Our project is continuously developing and we are now ready to introduce the third issue of the popular International Maritime HE Bulletin. Among the most important topics addressed in this one there are human errors, shipboard maintenance, the case for a decent design, designing to fit the user, an ergonomic nightmare, improving ship operational design, ergonomics, training and competence, the human element in pilotage, prevention through people - an overview, some relevant accident investigation reports and case studies also included.
As it is now obvious than most of the accidents happening in the shipping industry result from the human error and relatively few of them are rooted to the technical failure of the equipment, it is becoming more and more important to pay the extreme attention to the human factor as the main cause of the incidents.
Such errors may be done at the design stage or during the new construction, as well as during the operation and/or maintenance of any of the vessel's systems or equipment. Again, we are trying to find the ways to get the number of incidents caused by human error reduced, this is the most important yet most difficult aim... Supplemented with this short video film.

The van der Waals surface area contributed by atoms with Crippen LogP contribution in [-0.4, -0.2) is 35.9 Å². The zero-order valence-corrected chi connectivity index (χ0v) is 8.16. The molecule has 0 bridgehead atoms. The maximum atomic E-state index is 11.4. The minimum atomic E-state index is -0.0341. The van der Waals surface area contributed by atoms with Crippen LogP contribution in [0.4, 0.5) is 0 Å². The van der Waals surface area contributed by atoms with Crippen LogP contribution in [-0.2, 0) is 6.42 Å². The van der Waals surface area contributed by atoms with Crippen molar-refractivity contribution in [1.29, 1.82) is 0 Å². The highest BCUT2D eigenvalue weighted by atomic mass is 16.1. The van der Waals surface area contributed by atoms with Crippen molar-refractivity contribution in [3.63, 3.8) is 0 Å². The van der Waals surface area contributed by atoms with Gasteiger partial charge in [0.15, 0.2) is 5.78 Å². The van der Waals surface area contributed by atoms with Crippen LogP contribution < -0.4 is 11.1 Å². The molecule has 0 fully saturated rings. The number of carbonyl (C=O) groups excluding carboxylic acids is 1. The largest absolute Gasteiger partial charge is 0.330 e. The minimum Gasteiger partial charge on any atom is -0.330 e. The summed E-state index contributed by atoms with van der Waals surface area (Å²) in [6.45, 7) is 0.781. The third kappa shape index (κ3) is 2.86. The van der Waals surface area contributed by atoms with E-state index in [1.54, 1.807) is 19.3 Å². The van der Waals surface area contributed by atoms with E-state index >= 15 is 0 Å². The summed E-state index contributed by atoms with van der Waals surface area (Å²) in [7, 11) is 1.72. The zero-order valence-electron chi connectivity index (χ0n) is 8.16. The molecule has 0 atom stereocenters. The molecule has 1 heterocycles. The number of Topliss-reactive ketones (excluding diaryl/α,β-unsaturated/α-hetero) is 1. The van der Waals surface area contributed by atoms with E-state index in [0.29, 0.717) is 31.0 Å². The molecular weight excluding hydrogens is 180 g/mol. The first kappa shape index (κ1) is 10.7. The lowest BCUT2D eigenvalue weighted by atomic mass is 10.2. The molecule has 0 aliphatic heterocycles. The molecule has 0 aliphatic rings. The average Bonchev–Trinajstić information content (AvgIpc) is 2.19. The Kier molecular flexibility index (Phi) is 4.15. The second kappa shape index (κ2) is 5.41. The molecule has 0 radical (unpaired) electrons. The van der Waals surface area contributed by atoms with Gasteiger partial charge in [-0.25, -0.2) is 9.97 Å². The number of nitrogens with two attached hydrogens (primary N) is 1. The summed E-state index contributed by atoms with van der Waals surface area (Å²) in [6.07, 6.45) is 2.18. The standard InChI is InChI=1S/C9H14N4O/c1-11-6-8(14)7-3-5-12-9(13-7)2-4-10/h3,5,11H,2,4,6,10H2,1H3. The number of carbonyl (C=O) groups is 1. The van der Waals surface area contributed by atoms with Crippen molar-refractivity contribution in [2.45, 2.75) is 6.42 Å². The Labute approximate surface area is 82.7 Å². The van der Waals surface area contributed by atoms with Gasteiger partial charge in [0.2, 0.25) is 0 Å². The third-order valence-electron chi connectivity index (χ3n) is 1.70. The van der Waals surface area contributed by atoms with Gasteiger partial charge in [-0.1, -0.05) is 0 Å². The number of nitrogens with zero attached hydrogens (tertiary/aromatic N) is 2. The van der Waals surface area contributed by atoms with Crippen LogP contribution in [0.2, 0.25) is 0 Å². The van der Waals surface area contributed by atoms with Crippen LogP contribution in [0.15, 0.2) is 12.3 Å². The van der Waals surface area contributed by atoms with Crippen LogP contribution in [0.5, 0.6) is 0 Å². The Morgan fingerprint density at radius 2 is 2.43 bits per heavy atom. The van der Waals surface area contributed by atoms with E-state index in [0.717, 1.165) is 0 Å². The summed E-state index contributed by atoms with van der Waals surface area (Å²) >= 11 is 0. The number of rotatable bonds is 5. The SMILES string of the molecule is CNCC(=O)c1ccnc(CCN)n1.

In many parts of the world recognition of competence is a necessary professional requirement for employment, career development and, unfortunately, liability insurance. As interest in the Human Element grows, not least in response to the awareness raised by Alert!, there will be a need for recognition of competence in the skills related to the science and practice related to addressing Human Element issues in the marine context. Traditional professional bodies, such as the Ergonomics Society and Psychological Societies, emphasize academic qualifications as necessary entry requirements.
For such bodies, technical experience that contributes to recognition is centered on the application of particular technical skills, rather than experience in a particular sector of industry. Sector experience, in this case experience in the marine sector, is not taken into account. In any new area of application of the sciences and techniques related to the Human Element the individuals with the responsibility and interest to address these issues will come from a range of backgrounds including, in the case of the marine industry, ship's officers, engineers, surveyors, designers, office staff, academics, etc.
A coherent professional body of knowledge may or may not emerge, depending on the depth of the requirement and the novelty of the treatment of the Human Element in the sector. What is required in terms of professional recognition is a scheme that recognizes a range of academic backgrounds and gives due regard to experience and achievement. Supplemented with this video film.